Nature Publisher Aim to Save Planet by Democratizing Science

By Eliot Van Buskirk, 06/06/2010

Nature Publishing Group has disseminated information between scientists for more than 140 years, starting with the prestigious Nature journal. Now, it hopes to reach out to college and high school students, in part because so many of them lose interest in hard science around that time.

“Thirty percent of science students drop out of science programs after their freshman year in college, which is a really alarming statistic” said Nature Publishing Group SVP Vikram Savkar. In some countries, he added, such programs don’t exist at all.

At stake, he says, could be nothing less than the survival of our species.

“If you take a global view of the problems that humanity is facing over the next 50 years, so many of them involve science deeply — sustainability, solving tropical diseases and so on — and so as a company that’s invested in science, we’re very concerned that the next generation is not being adequately trained,” he said.

To hit that generation where they live, Nature Publishing Group proffers Scitable, an “online learning space for science” consisting of three components ranging from basic information to more elaborate treatises. It’ll offer a library of freely accessible textbooks on genetics, with cell biology and ecology next in line and other sciences to follow over the next few years; a social network where students, teachers and interested lay-people can interact with faculty and researchers; and tools for using the first two in classrooms around the world, or as part of a self-guided scientific education — all for free.

So far, tens of thousands of classrooms access Scitable, according to Savkar, and more than 500 have gone so far as to build virtual classrooms there from which they run all or part of their classes. In addition, pregnant mothers wondering how to diagnose birth defects and a Chilean veterinarian with questions about dog breeding have used the site’s Ask an Expert feature and other resources to get answers.

“The goal here is to create a global resource for any student who wants to become a scientist to move through that path regardless of where they come from or what their background is,” said Savkar. “A student in Ghana can connect directly with a researcher in Paris.”

However, Scitable is written in English, the de facto international language of science, throwing up a linguistic barrier to some users, although by the time they near graduation, most science students worldwide can read English. Still, Savkar said Spanish, French and Mandarin Chinese versions will come online in the long term, with Spanish as the first priority because usage of the site has been low in Latin America relative to Europe and China.

Crowdsourcing comes into play in a number of ways, although some barriers must remain between the crowd and trusted scientific information.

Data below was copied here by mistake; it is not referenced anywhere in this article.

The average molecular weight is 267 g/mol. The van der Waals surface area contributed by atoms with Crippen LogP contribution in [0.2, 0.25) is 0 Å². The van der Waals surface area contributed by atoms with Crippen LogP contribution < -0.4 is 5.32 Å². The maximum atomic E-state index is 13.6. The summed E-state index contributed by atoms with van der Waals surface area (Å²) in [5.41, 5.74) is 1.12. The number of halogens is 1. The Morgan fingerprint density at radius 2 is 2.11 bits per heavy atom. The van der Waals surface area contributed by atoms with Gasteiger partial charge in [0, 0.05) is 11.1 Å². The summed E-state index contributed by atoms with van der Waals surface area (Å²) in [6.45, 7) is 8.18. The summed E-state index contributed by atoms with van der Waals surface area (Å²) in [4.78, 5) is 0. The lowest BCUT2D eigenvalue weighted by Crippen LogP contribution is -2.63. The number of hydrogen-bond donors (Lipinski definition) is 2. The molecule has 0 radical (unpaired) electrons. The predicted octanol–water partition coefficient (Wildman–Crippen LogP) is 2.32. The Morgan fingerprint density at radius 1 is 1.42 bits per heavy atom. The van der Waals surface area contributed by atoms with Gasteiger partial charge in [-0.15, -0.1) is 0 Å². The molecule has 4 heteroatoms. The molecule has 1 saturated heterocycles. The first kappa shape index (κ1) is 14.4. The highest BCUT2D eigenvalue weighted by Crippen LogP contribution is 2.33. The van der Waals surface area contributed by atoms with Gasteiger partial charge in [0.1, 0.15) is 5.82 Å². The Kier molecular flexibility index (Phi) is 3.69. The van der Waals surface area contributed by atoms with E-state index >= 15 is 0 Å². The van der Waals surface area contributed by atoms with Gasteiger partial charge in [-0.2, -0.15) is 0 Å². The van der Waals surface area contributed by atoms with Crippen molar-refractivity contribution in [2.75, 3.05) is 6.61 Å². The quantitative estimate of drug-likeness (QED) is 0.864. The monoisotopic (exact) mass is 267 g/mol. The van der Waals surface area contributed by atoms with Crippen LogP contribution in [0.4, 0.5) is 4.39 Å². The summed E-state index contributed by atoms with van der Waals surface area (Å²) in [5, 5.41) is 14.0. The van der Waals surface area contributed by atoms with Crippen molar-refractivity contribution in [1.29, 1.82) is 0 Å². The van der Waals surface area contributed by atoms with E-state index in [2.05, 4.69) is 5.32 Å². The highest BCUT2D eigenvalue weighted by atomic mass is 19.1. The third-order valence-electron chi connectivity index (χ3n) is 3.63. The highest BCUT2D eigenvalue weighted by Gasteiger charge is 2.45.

All of Nature’s resources included in the site have been peer-reviewed by scientists, as is common with scientific journals. Researchers and scientists can float their theories out into the community for others to critique less formally. Finally, students and lay-people can help revise content — but not directly, because an open, wiki-like approach would quickly erode its trustworthiness. Instead, feedback buttons on every article allow readers to suggest changes that are peer-reviewed before being made.

This growing, global science resource is free for anyone to use because of sponsorship by Roche Applied Science, Tata Consulting Agency, Alnylam Pharmaceuticals and New England Biolabs — presumably because their futures as corporations (alongside our future as a species) depend somewhat on the next generation of scientists. To avoid conflicts of interest, Scitable lets these sponsors underwrite areas of the site after they have been created, notifying students and researchers to that fact when they access materials.

“All of the content is entirely editorially independent — no matter who the sponsor is or how much they’ve paid, it doesn’t change our fundamental editorial model, which is that our editorial board and external review team vets every piece of content from a purely scientific perspective,” said Savkar. “What the sponsors do is underwrite the cost to access that material on behalf of the students — it’s the NPR or PBS model. Roche, for example, is sponsoring the genes and disease room (a subset of the Genetics section), but we developed all of that content before we ever talked to Roche.”

Roche and other science-dependent companies get to associate themselves with certain areas of science while possibly educating some of their future employees, but what’s in it for researchers and scientists, already so busy with their own work? Why would they want to help some science-starved kid in Fresno or Ghana?

“Many scientists feel very strongly that they have a responsibility very strongly to educate the younger generation,” said Savkar, adding that Scitable is working on a way to reward experts with points that could be helpful in achieving tenure. “This sort of idealism is pretty pervasive in the world of science.”

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